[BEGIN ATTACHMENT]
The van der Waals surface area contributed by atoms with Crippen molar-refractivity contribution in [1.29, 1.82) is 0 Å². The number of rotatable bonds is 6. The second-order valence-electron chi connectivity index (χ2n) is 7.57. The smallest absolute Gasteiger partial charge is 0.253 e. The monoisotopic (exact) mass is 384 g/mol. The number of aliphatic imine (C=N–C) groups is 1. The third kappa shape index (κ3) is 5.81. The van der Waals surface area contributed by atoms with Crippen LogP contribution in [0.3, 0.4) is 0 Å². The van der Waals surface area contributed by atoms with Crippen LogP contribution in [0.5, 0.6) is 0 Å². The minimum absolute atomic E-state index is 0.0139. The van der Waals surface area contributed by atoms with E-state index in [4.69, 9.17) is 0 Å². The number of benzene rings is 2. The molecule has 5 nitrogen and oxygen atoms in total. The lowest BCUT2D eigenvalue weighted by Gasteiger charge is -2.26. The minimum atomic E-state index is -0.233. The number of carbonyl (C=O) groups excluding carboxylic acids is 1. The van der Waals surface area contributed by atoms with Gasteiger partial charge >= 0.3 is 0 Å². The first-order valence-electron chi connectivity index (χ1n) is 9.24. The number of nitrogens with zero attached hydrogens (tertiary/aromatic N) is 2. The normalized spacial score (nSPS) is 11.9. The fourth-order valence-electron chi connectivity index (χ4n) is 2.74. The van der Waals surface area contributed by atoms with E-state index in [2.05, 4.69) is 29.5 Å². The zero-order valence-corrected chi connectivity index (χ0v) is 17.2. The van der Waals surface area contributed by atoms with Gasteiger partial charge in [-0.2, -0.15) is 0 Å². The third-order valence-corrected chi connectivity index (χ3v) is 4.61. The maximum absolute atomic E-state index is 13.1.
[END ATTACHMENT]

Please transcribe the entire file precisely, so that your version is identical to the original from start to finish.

The van der Waals surface area contributed by atoms with Crippen molar-refractivity contribution in [1.29, 1.82) is 0 Å². The number of rotatable bonds is 6. The second-order valence-electron chi connectivity index (χ2n) is 7.57. The smallest absolute Gasteiger partial charge is 0.253 e. The monoisotopic (exact) mass is 384 g/mol. The number of aliphatic imine (C=N–C) groups is 1. The third kappa shape index (κ3) is 5.81. The van der Waals surface area contributed by atoms with Crippen LogP contribution in [0.3, 0.4) is 0 Å². The van der Waals surface area contributed by atoms with Crippen LogP contribution in [0.5, 0.6) is 0 Å². The minimum absolute atomic E-state index is 0.0139. The van der Waals surface area contributed by atoms with E-state index in [4.69, 9.17) is 0 Å². The number of benzene rings is 2. The molecule has 5 nitrogen and oxygen atoms in total. The lowest BCUT2D eigenvalue weighted by Gasteiger charge is -2.26. The minimum atomic E-state index is -0.233. The number of carbonyl (C=O) groups excluding carboxylic acids is 1. The van der Waals surface area contributed by atoms with Gasteiger partial charge >= 0.3 is 0 Å². The first-order valence-electron chi connectivity index (χ1n) is 9.24. The number of nitrogens with zero attached hydrogens (tertiary/aromatic N) is 2. The normalized spacial score (nSPS) is 11.9. The fourth-order valence-electron chi connectivity index (χ4n) is 2.74. The van der Waals surface area contributed by atoms with E-state index in [2.05, 4.69) is 29.5 Å². The zero-order valence-corrected chi connectivity index (χ0v) is 17.2. The van der Waals surface area contributed by atoms with Gasteiger partial charge in [-0.2, -0.15) is 0 Å². The third-order valence-corrected chi connectivity index (χ3v) is 4.61. The maximum absolute atomic E-state index is 13.1.